San Francisco, Sep 11 (Calcutta Tube) Hewlett Packard sued its former boss Mark Hurd Tuesday for breach of confidentiality agreements a day after the highly-regarded executive was hired as president of rival Oracle, The Wall Street Journal reported.
‘Mark Hurd agreed to and signed agreements designed to protect HP’s trade secrets and confidential information,’ a spokeswoman for HP said. ‘HP intends to enforce those agreements.’
The lawsuit was filed in the Santa Clara Superior Court in the heart of Silicon Valley, the report said. Hurd, 53, was appointed as president of Oracle Monday, just weeks after his embarrassing departure following a sexual harassment probe.
[ReviewAZON asin=”B003L0PQKK” display=”inlinepost”]Hurd was forced to resign from HP after the company launched a probe into sexual harassment allegations from a marketing contractor who worked with him. Though the probe cleared Hurd of sexual harassment, it did find irregularities in his expense reporting.
After consulting with a public relations firm the HP board asked Hurd to step down. He reportedly received a severance package worth as much as $35 million, but also signed a confidentiality agreement that prevents him from revealing HP’s trade secrets.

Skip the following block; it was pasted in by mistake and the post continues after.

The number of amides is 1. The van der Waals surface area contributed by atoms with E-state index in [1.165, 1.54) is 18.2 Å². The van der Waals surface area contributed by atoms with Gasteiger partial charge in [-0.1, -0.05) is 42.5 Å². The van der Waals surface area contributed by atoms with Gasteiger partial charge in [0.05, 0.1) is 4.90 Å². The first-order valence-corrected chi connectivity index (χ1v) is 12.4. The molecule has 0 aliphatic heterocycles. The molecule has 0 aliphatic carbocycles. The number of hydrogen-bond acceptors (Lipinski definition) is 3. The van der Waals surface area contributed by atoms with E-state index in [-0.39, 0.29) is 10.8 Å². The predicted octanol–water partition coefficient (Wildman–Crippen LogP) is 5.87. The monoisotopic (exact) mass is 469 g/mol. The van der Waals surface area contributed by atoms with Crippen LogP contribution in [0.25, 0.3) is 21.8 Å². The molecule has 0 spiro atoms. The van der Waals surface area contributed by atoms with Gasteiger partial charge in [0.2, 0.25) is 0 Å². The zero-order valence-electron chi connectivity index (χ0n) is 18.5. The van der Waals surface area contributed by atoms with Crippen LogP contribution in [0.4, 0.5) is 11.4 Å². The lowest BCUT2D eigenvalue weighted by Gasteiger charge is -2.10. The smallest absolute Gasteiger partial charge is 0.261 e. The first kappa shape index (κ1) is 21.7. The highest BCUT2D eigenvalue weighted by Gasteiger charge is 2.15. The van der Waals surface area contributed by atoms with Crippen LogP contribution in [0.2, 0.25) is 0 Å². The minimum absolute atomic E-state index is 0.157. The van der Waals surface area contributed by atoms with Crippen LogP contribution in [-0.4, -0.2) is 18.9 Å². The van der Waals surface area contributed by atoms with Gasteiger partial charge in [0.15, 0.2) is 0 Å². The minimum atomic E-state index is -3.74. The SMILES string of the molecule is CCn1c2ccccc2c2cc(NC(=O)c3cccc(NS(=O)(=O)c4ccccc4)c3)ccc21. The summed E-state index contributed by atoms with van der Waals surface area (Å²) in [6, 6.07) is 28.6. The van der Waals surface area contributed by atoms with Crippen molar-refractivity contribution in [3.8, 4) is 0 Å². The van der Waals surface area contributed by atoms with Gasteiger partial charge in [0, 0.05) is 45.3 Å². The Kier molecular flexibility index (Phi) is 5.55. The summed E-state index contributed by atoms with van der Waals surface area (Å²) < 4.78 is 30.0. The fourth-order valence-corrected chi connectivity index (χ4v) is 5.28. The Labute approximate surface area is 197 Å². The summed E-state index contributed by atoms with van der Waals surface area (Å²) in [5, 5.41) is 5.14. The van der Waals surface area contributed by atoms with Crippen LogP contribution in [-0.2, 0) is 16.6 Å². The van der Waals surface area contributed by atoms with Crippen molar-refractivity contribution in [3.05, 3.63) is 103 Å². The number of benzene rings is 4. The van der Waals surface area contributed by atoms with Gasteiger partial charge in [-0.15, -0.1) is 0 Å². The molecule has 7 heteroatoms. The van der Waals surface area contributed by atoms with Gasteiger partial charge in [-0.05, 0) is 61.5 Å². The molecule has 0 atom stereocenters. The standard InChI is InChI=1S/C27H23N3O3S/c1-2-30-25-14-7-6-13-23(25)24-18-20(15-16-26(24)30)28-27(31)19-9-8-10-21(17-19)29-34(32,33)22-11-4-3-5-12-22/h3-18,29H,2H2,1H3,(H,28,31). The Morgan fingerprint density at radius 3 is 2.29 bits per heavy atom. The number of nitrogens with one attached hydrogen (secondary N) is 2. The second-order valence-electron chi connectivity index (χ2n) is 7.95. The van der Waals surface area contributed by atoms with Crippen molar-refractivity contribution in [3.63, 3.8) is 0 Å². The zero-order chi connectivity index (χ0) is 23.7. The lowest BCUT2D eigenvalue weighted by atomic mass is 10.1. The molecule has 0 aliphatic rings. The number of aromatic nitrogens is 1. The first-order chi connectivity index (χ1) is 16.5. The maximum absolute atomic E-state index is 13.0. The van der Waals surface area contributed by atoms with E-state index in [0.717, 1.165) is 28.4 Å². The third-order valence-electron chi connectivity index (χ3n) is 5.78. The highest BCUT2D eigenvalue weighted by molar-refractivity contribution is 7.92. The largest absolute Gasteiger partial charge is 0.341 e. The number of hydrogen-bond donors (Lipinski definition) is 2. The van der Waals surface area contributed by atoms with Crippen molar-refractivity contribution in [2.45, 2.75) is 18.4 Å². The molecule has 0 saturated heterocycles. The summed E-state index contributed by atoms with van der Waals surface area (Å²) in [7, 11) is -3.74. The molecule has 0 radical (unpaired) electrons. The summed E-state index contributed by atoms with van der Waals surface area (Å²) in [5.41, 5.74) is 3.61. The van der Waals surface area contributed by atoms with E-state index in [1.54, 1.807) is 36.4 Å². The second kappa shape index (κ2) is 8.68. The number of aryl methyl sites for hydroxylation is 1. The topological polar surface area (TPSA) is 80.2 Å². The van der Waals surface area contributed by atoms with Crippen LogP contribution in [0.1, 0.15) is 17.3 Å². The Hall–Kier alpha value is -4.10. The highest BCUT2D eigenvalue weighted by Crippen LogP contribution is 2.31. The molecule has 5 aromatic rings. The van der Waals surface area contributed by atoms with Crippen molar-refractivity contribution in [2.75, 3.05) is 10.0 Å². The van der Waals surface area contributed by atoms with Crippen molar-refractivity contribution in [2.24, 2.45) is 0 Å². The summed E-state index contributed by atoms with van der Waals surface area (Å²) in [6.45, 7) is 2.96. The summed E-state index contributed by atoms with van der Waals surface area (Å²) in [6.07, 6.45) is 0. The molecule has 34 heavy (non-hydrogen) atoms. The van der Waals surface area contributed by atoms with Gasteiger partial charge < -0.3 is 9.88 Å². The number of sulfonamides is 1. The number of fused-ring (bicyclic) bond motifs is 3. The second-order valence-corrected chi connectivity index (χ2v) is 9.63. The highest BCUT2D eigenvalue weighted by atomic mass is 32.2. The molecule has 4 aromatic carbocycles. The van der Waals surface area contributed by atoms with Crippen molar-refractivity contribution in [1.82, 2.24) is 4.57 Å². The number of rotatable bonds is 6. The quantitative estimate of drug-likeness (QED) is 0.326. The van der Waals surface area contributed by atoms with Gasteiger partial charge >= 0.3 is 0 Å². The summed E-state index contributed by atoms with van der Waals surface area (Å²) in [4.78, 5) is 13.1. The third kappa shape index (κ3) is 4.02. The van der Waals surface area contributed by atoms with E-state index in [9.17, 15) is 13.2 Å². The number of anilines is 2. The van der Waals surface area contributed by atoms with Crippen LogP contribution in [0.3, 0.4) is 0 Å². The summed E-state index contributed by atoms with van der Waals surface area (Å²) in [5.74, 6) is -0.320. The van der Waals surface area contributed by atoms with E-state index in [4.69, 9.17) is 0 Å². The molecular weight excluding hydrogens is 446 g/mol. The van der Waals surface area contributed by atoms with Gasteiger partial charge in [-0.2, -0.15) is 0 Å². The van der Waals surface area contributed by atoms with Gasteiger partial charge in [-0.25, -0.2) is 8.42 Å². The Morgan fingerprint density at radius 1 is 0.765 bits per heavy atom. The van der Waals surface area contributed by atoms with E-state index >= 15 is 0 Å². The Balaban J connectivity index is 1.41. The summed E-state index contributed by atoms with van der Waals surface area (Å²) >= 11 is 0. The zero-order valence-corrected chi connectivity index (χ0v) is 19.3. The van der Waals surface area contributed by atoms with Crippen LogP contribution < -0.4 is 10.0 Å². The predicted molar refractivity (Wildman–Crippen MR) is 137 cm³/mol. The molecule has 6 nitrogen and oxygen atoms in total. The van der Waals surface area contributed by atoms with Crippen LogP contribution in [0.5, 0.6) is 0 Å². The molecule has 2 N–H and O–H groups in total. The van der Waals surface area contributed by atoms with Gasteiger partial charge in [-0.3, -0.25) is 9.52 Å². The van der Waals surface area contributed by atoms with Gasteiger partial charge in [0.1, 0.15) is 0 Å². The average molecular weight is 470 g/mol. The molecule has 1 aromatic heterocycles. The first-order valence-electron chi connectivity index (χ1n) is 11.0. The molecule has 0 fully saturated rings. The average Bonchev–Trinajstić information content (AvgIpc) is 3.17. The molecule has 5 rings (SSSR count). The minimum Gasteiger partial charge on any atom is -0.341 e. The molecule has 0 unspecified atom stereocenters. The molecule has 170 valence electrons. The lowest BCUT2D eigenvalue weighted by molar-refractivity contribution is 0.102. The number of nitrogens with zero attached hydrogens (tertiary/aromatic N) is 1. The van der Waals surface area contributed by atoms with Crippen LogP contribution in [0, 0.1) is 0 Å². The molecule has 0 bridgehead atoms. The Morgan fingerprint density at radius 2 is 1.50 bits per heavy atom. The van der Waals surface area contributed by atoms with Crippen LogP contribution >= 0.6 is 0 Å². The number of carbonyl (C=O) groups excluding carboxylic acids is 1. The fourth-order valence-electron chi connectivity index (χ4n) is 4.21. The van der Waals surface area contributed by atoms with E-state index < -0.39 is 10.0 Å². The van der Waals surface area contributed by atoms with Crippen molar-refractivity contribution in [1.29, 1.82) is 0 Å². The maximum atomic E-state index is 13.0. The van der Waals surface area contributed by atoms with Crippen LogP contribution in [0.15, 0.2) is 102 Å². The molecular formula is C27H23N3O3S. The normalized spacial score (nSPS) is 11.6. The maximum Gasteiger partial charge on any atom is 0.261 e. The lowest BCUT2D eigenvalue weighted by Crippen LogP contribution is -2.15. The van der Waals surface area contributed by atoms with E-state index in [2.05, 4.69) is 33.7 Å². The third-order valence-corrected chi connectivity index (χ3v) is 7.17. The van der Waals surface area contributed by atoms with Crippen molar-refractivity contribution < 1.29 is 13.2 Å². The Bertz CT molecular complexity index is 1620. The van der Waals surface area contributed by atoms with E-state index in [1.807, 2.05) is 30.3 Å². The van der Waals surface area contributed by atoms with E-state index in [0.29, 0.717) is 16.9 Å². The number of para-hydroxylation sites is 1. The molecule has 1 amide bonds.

The announcement of the appointment of the highly-regarded executive sent Oracle shares up by some 5 percent in trading Tuesday as investors predicted that Hurd would help Oracle muscle in on HP’s sales of computer servers.
Oracle CEO Larry Ellison had blasted HP’s ouster of Hurd in an open letter to the New York Times, likening the move to Apple’s removal of Steve Jobs 25 years ago. But he turned HP’s decision to his advantage by appointing him co-president of Oracle and a member of the board of directors.
‘Mark did a brilliant job at HP and I expect he’ll do even better at Oracle,’ Ellison said in a statement. ‘There is no executive in the IT world with more relevant experience than Mark. Oracle’s future is engineering complete and integrated hardware and software systems for the enterprise.’
Oracle was founded 33 years ago as a database company but its $7.4 billion purchase of Sun Microsystems last year threw it into direct competition with HP’s business of selling high end computer servers. Hurd said that his ambitions for Oracle went even further.
‘I believe Oracle’s strategy of combining software with hardware will enable Oracle to beat IBM in both enterprise servers and storage,’ said Hurd. ‘I’m excited to be a part of the most innovative technology team in the IT industry.’